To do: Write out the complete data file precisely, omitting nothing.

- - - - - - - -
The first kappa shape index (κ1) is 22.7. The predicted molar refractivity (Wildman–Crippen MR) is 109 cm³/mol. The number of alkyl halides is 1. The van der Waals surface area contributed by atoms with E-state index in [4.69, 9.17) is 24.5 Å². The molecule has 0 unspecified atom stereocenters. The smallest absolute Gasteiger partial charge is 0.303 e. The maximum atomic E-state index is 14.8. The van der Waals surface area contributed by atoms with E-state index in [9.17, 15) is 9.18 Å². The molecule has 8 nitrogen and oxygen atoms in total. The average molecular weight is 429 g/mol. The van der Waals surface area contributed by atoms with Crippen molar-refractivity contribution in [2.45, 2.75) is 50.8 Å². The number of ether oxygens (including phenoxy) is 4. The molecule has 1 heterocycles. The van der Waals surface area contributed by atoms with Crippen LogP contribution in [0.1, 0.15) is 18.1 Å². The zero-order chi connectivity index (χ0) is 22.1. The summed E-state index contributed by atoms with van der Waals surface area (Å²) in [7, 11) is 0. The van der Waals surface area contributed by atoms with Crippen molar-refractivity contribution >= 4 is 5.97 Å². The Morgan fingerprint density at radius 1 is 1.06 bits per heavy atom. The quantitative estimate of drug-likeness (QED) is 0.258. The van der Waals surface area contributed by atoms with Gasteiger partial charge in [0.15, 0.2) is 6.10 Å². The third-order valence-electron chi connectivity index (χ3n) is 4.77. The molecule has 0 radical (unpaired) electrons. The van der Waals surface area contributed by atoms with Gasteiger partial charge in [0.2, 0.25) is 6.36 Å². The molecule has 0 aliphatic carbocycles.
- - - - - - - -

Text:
The first kappa shape index (κ1) is 22.7. The predicted molar refractivity (Wildman–Crippen MR) is 109 cm³/mol. The number of alkyl halides is 1. The van der Waals surface area contributed by atoms with E-state index in [4.69, 9.17) is 24.5 Å². The molecule has 0 unspecified atom stereocenters. The smallest absolute Gasteiger partial charge is 0.303 e. The maximum atomic E-state index is 14.8. The van der Waals surface area contributed by atoms with E-state index in [9.17, 15) is 9.18 Å². The molecule has 8 nitrogen and oxygen atoms in total. The average molecular weight is 429 g/mol. The van der Waals surface area contributed by atoms with Crippen molar-refractivity contribution in [2.45, 2.75) is 50.8 Å². The number of ether oxygens (including phenoxy) is 4. The molecule has 1 heterocycles. The van der Waals surface area contributed by atoms with Crippen LogP contribution in [0.1, 0.15) is 18.1 Å². The zero-order chi connectivity index (χ0) is 22.1. The summed E-state index contributed by atoms with van der Waals surface area (Å²) in [7, 11) is 0. The van der Waals surface area contributed by atoms with Crippen molar-refractivity contribution >= 4 is 5.97 Å². The Morgan fingerprint density at radius 1 is 1.06 bits per heavy atom. The quantitative estimate of drug-likeness (QED) is 0.258. The van der Waals surface area contributed by atoms with Gasteiger partial charge in [0.15, 0.2) is 6.10 Å². The third-order valence-electron chi connectivity index (χ3n) is 4.77. The molecule has 0 radical (unpaired) electrons. The van der Waals surface area contributed by atoms with Gasteiger partial charge in [0.2, 0.25) is 6.36 Å². The molecule has 0 aliphatic carbocycles.